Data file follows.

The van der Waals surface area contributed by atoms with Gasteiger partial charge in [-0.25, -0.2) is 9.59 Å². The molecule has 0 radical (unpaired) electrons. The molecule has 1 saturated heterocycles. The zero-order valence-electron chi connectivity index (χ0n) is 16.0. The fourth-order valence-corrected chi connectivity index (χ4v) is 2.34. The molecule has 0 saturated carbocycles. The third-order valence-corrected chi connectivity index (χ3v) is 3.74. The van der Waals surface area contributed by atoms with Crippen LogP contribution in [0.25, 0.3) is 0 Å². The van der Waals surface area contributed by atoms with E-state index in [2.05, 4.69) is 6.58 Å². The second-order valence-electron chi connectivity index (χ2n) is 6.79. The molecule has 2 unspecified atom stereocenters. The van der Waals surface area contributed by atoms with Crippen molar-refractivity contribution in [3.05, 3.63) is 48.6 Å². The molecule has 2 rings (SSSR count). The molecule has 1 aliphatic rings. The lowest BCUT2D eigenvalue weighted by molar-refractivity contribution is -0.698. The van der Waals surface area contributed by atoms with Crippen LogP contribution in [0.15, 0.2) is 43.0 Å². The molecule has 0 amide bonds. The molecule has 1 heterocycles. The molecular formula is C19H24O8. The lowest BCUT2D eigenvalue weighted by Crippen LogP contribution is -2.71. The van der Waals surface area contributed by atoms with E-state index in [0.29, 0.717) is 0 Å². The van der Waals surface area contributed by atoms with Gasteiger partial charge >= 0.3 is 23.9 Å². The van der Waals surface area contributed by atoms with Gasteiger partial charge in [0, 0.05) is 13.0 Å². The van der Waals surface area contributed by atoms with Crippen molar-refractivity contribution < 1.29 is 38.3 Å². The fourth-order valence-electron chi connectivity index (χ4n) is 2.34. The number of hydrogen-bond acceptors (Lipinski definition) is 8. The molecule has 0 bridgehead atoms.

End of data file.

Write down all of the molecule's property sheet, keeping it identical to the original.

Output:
The van der Waals surface area contributed by atoms with Gasteiger partial charge in [-0.25, -0.2) is 9.59 Å². The molecule has 0 radical (unpaired) electrons. The molecule has 1 saturated heterocycles. The zero-order valence-electron chi connectivity index (χ0n) is 16.0. The fourth-order valence-corrected chi connectivity index (χ4v) is 2.34. The molecule has 0 saturated carbocycles. The third-order valence-corrected chi connectivity index (χ3v) is 3.74. The van der Waals surface area contributed by atoms with Crippen LogP contribution in [0.25, 0.3) is 0 Å². The van der Waals surface area contributed by atoms with E-state index in [2.05, 4.69) is 6.58 Å². The second-order valence-electron chi connectivity index (χ2n) is 6.79. The molecule has 2 unspecified atom stereocenters. The van der Waals surface area contributed by atoms with Crippen molar-refractivity contribution in [3.05, 3.63) is 48.6 Å². The molecule has 2 rings (SSSR count). The molecule has 1 aliphatic rings. The lowest BCUT2D eigenvalue weighted by molar-refractivity contribution is -0.698. The van der Waals surface area contributed by atoms with Crippen LogP contribution in [0.15, 0.2) is 43.0 Å². The molecule has 0 amide bonds. The molecule has 1 heterocycles. The molecular formula is C19H24O8. The lowest BCUT2D eigenvalue weighted by Crippen LogP contribution is -2.71. The van der Waals surface area contributed by atoms with E-state index in [0.29, 0.717) is 0 Å². The van der Waals surface area contributed by atoms with Gasteiger partial charge >= 0.3 is 23.9 Å². The van der Waals surface area contributed by atoms with Gasteiger partial charge in [0, 0.05) is 13.0 Å². The van der Waals surface area contributed by atoms with Crippen molar-refractivity contribution < 1.29 is 38.3 Å². The fourth-order valence-electron chi connectivity index (χ4n) is 2.34. The number of hydrogen-bond acceptors (Lipinski definition) is 8. The molecule has 0 bridgehead atoms.